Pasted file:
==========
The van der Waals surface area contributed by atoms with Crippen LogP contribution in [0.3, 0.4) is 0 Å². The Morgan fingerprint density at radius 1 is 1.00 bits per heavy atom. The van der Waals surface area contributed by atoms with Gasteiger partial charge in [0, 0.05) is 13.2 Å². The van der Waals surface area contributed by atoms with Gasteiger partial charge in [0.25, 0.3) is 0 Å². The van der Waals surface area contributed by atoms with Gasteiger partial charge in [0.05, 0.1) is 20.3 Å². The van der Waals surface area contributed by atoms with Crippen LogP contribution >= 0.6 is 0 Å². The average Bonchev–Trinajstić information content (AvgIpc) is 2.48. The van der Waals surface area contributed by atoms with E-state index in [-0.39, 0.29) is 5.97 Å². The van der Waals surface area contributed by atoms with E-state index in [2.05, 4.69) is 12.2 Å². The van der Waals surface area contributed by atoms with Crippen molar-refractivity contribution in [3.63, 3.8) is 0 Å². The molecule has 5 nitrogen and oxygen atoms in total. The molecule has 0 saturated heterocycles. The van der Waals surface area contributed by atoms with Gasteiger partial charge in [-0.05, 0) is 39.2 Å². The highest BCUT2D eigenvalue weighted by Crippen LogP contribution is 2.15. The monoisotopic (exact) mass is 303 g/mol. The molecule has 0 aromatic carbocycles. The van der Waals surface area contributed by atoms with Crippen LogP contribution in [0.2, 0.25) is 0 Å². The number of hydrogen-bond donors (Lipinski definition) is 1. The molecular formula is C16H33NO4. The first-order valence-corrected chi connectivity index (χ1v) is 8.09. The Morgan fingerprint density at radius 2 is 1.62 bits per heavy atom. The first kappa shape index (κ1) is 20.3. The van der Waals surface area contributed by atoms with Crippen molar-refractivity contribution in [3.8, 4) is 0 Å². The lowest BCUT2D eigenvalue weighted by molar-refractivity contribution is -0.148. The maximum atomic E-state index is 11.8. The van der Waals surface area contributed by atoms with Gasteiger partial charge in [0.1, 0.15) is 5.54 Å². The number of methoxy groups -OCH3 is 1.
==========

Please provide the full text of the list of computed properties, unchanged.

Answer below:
The van der Waals surface area contributed by atoms with Crippen LogP contribution in [0.3, 0.4) is 0 Å². The Morgan fingerprint density at radius 1 is 1.00 bits per heavy atom. The van der Waals surface area contributed by atoms with Gasteiger partial charge in [0, 0.05) is 13.2 Å². The van der Waals surface area contributed by atoms with Gasteiger partial charge in [0.25, 0.3) is 0 Å². The van der Waals surface area contributed by atoms with Gasteiger partial charge in [0.05, 0.1) is 20.3 Å². The van der Waals surface area contributed by atoms with Crippen LogP contribution >= 0.6 is 0 Å². The average Bonchev–Trinajstić information content (AvgIpc) is 2.48. The van der Waals surface area contributed by atoms with E-state index in [-0.39, 0.29) is 5.97 Å². The van der Waals surface area contributed by atoms with E-state index in [2.05, 4.69) is 12.2 Å². The van der Waals surface area contributed by atoms with Crippen molar-refractivity contribution in [3.63, 3.8) is 0 Å². The molecule has 5 nitrogen and oxygen atoms in total. The molecule has 0 saturated heterocycles. The van der Waals surface area contributed by atoms with Gasteiger partial charge in [-0.05, 0) is 39.2 Å². The highest BCUT2D eigenvalue weighted by Crippen LogP contribution is 2.15. The monoisotopic (exact) mass is 303 g/mol. The molecule has 0 aromatic carbocycles. The van der Waals surface area contributed by atoms with Crippen LogP contribution in [0.2, 0.25) is 0 Å². The number of hydrogen-bond donors (Lipinski definition) is 1. The molecular formula is C16H33NO4. The first-order valence-corrected chi connectivity index (χ1v) is 8.09. The Morgan fingerprint density at radius 2 is 1.62 bits per heavy atom. The first kappa shape index (κ1) is 20.3. The van der Waals surface area contributed by atoms with Crippen molar-refractivity contribution in [3.8, 4) is 0 Å². The lowest BCUT2D eigenvalue weighted by molar-refractivity contribution is -0.148. The maximum atomic E-state index is 11.8. The van der Waals surface area contributed by atoms with Gasteiger partial charge in [0.1, 0.15) is 5.54 Å². The number of methoxy groups -OCH3 is 1.